My cover had some dummy text like that in there until I came up with a tagline.

  6. David thanks for sharing, you are super-organized and this one post taught me quite a lot about what will be involved if I go the indie route. I look fwd to reading your Let’s Get books.

  7. Hi, David — congrats on your release! I’ll grab a copy and will leave a review once I’m done. I appreciate your blog and your books on self-publishing so am glad to have the chance to read your fiction.

    Among the self-pubbed authors I know, there is a real negative view of 99c releases. The sense from them is that it devalues the book and indie books by association, making readers think they should be able to get all books at such a bottom basement price. No trad pubbed book would be 99c on release date and so they argue why should self-pubbed books be so cheap on release? They also hate the idea of leaving all that $$ on the table — we are in this as a career and so can’t be giving our books away for next to nothing. They resent authors who release at 99c, saying that it will kill us and the industry in the long run. Besides, trad publishers do not view sales below $2.99 as a real book sale so it would not be counted when considering whether to buy your books – not that all of us are hoping for a trad publisher book deal!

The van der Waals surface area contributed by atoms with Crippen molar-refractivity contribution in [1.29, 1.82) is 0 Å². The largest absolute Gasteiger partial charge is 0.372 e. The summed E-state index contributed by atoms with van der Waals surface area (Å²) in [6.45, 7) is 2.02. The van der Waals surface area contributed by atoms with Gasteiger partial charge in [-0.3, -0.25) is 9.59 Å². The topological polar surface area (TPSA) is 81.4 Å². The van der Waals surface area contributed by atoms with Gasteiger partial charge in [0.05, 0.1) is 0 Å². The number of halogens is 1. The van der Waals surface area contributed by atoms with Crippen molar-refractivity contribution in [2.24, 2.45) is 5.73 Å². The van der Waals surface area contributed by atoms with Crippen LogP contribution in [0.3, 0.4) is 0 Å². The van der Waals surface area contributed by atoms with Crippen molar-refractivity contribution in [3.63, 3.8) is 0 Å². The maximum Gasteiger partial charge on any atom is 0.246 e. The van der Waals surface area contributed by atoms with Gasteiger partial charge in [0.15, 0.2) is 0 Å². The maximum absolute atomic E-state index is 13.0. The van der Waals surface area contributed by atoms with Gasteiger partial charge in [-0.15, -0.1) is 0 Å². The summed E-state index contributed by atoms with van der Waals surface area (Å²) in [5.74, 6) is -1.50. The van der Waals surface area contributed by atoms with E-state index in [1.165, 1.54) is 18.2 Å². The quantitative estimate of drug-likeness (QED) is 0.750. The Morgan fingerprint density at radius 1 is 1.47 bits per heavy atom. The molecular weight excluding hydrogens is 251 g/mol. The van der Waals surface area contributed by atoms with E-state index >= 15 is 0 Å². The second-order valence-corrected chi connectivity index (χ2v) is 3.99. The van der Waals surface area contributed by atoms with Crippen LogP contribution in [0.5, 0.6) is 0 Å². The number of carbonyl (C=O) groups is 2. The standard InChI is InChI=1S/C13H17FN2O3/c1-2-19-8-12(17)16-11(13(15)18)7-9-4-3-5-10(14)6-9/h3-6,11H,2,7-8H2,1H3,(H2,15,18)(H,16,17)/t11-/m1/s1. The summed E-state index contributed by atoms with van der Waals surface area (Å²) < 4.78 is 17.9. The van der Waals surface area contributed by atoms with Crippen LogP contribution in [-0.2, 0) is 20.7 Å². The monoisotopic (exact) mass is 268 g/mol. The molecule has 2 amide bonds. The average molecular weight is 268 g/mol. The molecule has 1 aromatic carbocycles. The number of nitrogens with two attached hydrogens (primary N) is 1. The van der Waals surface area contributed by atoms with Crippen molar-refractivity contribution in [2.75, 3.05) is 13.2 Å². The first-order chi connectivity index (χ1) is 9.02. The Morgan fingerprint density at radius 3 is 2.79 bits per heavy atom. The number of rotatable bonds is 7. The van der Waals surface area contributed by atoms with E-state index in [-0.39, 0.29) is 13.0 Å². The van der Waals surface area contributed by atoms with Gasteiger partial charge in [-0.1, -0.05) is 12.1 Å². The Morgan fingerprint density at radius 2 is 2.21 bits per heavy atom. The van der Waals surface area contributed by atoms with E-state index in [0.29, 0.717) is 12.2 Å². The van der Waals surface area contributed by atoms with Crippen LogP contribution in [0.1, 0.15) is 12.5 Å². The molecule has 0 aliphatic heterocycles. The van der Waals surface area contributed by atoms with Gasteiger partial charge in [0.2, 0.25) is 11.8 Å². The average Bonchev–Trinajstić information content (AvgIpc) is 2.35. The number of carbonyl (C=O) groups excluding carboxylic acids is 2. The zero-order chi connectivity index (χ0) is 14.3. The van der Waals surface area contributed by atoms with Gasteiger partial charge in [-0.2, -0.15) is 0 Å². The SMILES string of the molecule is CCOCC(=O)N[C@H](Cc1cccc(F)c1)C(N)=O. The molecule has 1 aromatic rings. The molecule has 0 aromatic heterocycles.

Personally, I’m of two minds: we indies can’t always compete with the big 5 in terms of release excitement and visibility. We need to use whatever tools we have at our disposal to get reader attention and price is one way of getting it. Those who will buy our books in the early days are usually already loyal fans, and what a nice way to reward them — getting their copy on sale instead of having them pay full price?